The thing about moving 2,000 miles away from your hometown is this: you’re now 2,000 miles away from your hometown. That means that unless you were a military brat who didn’t really have a hometown, you’re 2,000 miles away from everything that is so intimately familiar to you – people, streets, food, etc. – and daily attempting to either recreate or sublimate that where you currently live. So this means that you’re either Me From Twelve Years Ago, who missed St. Louis so much and grew so homesick with every single day that it made divorcing a pathological liar and philanderer kind of easy because at least it meant I could move back home, or you’re Me From Right Now, who is so completely different from that other Me to the point that every day spent away from St. Louis is another day where it is realized that I am better for this time and distance.
Which is not easy for a lot of people to understand. Understandably, people are defensive about where they choose to live (or continue living) and their personal reasons for doing so become a kind of argument for this non-existent competition they create between themselves and you, as if the 2,000 mile gap wasn’t enough of a barrier to begin with.
And even for the people who do understand that choosing to live somewhere else doesn’t necessarily mean you hate where you’re from, it can be difficult for them to understand why you may not want to come back. I mean, obviously, when you are very happy living in a particular place, the reasons for leaving it might seem kind of dumb. But when the place you are very happy living in is your hometown, those reasons are underpinned by things like history and intimacy and other gut-deep emotions that make it especially hard to imagine not existing in someone else who shares your background.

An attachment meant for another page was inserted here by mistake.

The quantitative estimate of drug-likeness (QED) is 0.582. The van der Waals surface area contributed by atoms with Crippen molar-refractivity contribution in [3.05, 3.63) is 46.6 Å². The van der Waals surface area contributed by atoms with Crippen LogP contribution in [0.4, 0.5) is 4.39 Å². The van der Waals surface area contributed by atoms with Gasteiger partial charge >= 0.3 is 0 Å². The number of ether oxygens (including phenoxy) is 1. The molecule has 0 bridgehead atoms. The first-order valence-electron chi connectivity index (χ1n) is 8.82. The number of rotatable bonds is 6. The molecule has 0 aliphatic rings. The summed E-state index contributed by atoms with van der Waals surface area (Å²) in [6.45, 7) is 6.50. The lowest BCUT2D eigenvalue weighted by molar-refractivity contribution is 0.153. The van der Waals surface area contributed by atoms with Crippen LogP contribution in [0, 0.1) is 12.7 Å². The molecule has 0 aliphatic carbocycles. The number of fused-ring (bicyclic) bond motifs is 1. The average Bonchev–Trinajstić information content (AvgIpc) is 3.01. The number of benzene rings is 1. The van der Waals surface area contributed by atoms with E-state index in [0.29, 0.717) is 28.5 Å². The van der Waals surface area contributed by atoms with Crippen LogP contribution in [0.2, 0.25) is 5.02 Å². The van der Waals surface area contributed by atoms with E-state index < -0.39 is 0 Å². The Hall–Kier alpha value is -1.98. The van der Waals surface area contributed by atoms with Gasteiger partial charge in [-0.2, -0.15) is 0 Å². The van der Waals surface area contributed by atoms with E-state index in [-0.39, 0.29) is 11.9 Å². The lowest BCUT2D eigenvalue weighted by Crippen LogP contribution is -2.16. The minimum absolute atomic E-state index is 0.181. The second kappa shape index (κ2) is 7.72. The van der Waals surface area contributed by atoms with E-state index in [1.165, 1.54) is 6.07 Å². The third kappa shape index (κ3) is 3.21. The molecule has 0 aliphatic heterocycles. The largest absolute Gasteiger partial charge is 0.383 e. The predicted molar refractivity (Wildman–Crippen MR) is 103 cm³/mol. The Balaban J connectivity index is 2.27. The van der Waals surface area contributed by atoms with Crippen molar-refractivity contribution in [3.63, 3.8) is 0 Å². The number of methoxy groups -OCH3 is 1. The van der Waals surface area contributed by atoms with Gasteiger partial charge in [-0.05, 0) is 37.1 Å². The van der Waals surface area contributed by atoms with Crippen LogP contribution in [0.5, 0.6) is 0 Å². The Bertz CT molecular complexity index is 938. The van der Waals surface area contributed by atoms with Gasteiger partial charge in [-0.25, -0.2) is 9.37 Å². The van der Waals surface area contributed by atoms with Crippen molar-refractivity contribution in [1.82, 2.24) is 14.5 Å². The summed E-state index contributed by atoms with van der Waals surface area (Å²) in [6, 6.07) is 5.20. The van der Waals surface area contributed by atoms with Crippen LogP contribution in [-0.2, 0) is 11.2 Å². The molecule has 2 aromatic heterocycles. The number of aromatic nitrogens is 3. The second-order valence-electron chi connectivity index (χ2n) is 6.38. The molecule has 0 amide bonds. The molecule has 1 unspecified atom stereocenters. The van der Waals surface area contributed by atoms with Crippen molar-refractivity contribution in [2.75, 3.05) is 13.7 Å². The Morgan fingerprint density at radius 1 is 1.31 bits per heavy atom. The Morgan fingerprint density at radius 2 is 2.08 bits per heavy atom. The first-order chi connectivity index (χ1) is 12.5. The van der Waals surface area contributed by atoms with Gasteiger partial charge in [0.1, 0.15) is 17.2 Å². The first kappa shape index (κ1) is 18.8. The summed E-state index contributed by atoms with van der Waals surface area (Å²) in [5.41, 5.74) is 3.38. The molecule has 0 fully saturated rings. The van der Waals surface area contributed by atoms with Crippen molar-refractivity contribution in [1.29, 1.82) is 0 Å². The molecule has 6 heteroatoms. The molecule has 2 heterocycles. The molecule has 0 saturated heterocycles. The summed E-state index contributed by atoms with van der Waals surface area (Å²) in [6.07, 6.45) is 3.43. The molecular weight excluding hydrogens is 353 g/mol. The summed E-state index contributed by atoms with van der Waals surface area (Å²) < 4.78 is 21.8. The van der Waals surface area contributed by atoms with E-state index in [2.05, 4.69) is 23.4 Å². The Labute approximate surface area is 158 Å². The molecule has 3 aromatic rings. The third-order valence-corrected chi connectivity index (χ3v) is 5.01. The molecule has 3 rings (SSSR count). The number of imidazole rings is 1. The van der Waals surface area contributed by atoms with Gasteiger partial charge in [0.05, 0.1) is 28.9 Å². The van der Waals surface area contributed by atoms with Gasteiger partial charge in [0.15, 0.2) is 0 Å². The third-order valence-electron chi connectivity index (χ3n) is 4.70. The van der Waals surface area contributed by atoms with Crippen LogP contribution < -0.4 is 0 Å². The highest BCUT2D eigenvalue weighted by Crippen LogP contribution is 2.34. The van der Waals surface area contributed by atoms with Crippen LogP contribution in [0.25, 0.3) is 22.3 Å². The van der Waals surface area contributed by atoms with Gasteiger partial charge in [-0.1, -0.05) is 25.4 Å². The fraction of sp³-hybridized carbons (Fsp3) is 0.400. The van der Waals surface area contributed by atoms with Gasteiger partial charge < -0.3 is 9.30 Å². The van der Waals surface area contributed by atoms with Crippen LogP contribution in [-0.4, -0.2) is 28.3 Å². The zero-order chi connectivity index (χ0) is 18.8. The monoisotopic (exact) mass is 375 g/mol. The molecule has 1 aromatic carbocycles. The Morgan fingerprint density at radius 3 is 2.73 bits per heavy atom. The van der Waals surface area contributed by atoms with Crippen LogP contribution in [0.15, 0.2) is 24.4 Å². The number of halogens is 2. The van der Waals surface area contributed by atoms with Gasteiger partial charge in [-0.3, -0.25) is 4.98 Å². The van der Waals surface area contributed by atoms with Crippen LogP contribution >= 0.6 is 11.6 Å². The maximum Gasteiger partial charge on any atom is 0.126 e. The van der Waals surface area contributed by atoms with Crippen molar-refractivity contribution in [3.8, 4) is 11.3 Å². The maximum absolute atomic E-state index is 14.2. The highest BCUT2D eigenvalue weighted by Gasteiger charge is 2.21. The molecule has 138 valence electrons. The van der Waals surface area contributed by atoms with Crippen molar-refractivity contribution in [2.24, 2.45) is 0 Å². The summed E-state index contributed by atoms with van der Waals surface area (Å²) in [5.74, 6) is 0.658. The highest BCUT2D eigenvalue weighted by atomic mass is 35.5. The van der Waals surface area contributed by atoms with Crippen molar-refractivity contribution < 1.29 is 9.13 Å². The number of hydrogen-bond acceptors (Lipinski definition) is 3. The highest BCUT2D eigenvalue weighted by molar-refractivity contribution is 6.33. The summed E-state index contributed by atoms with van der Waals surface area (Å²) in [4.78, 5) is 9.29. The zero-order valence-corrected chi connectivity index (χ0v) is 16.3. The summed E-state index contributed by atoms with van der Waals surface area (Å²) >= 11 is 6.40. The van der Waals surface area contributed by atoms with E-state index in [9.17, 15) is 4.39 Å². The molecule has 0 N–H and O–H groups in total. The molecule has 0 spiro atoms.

For these people, it is not so easy to understand not only why I don’t want to move back to St. Louis at any point in the foreseeable future, but why I’m also reluctant to come back to visit. Visiting is fine. At first. Sometimes. But let’s look at visiting for what it really is – taking vacation time from work and lots of your own money to do something that isn’t a vacation at all, but is rather an obligation.
And I am sick of obligations.
In the 2+ years that I have lived in Seattle, I have visited St. Louis twice. I have spent money to fly home, rent vehicles, and fulfill obligations to see several people who have not expressed any plans to return the favor by coming to Seattle. When I explained to my immediate family that I would not be visiting St. Louis in 2015 in favor of taking my first actual vacation with my boyfriend of 8 years, they reacted…poorly. While there was no outrage, there were pursed lips and obvious disappointment, as well as at least one accusation that perhaps I didn’t care about seeing my nephews at all. When I explained that travel went from St. Louis to Seattle, as well, I was told that travel costs money (um, duh) and time (again, duh) and nobody could be expected to do that. Except for me, apparently.
So far, the efforts I’ve made to try and convince members of my family to visit me in Seattle have failed. Everyone has plans. Everyone has responsibilities. It costs money. Never have they acknowledged that I’ve already done this twice, or that several of my friends have come to visit (one set visited twice!) already. And I wouldn’t really mind that much – my family has never been very close, and I can hardly be blamed for allowing that to shape part of my personality – but if I’m getting guilt-tripped about it, then yeah, I think it requires some attention.
I’m not going home this year. I’m not going home next year, either. I’m not going home until those people can live up to their part of the bargain and make at least one trip out here. But I’m tired of asking. I’m tired of convincing. Of offering options, of checking on flights, of looking up nearby hotels for people who never use the information.
See you in 2017, maybe? Or after that. Doesn’t matter to me, it’s not my obligation anymore.